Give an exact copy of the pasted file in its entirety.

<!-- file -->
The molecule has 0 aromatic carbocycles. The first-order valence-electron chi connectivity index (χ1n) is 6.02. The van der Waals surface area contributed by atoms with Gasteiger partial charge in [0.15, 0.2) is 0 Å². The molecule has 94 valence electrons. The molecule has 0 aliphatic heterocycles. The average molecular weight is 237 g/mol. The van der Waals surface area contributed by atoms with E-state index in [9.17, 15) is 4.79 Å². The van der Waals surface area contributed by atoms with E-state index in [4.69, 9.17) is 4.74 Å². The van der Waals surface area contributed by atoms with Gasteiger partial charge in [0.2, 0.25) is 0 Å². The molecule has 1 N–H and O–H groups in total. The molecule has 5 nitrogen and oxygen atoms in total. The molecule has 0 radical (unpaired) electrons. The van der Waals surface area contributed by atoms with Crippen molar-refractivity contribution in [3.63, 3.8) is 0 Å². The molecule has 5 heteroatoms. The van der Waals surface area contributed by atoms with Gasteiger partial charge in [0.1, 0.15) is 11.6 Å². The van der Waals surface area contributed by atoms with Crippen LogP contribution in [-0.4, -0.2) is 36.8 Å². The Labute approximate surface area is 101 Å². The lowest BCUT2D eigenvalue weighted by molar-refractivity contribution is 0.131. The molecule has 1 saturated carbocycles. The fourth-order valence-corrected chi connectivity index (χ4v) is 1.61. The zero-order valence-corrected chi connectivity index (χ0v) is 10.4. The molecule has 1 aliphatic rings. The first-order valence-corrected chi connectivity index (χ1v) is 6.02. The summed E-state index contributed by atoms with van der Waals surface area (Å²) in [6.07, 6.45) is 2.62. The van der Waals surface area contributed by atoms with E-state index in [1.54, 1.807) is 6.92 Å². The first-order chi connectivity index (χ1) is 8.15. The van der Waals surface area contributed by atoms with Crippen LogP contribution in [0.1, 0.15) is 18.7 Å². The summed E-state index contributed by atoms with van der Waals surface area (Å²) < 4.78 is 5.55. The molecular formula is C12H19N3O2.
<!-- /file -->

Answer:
The molecule has 0 aromatic carbocycles. The first-order valence-electron chi connectivity index (χ1n) is 6.02. The van der Waals surface area contributed by atoms with Gasteiger partial charge in [0.15, 0.2) is 0 Å². The molecule has 94 valence electrons. The molecule has 0 aliphatic heterocycles. The average molecular weight is 237 g/mol. The van der Waals surface area contributed by atoms with E-state index in [9.17, 15) is 4.79 Å². The van der Waals surface area contributed by atoms with E-state index in [4.69, 9.17) is 4.74 Å². The van der Waals surface area contributed by atoms with Gasteiger partial charge in [0.2, 0.25) is 0 Å². The molecule has 1 N–H and O–H groups in total. The molecule has 5 nitrogen and oxygen atoms in total. The molecule has 0 radical (unpaired) electrons. The van der Waals surface area contributed by atoms with Crippen molar-refractivity contribution in [3.63, 3.8) is 0 Å². The molecule has 5 heteroatoms. The van der Waals surface area contributed by atoms with Gasteiger partial charge in [0.1, 0.15) is 11.6 Å². The van der Waals surface area contributed by atoms with Crippen LogP contribution in [-0.4, -0.2) is 36.8 Å². The Labute approximate surface area is 101 Å². The lowest BCUT2D eigenvalue weighted by molar-refractivity contribution is 0.131. The molecule has 1 saturated carbocycles. The fourth-order valence-corrected chi connectivity index (χ4v) is 1.61. The zero-order valence-corrected chi connectivity index (χ0v) is 10.4. The molecule has 1 aliphatic rings. The first-order valence-corrected chi connectivity index (χ1v) is 6.02. The summed E-state index contributed by atoms with van der Waals surface area (Å²) in [6.07, 6.45) is 2.62. The van der Waals surface area contributed by atoms with E-state index in [1.54, 1.807) is 6.92 Å². The first-order chi connectivity index (χ1) is 8.15. The van der Waals surface area contributed by atoms with Crippen LogP contribution in [0.1, 0.15) is 18.7 Å². The summed E-state index contributed by atoms with van der Waals surface area (Å²) < 4.78 is 5.55. The molecular formula is C12H19N3O2.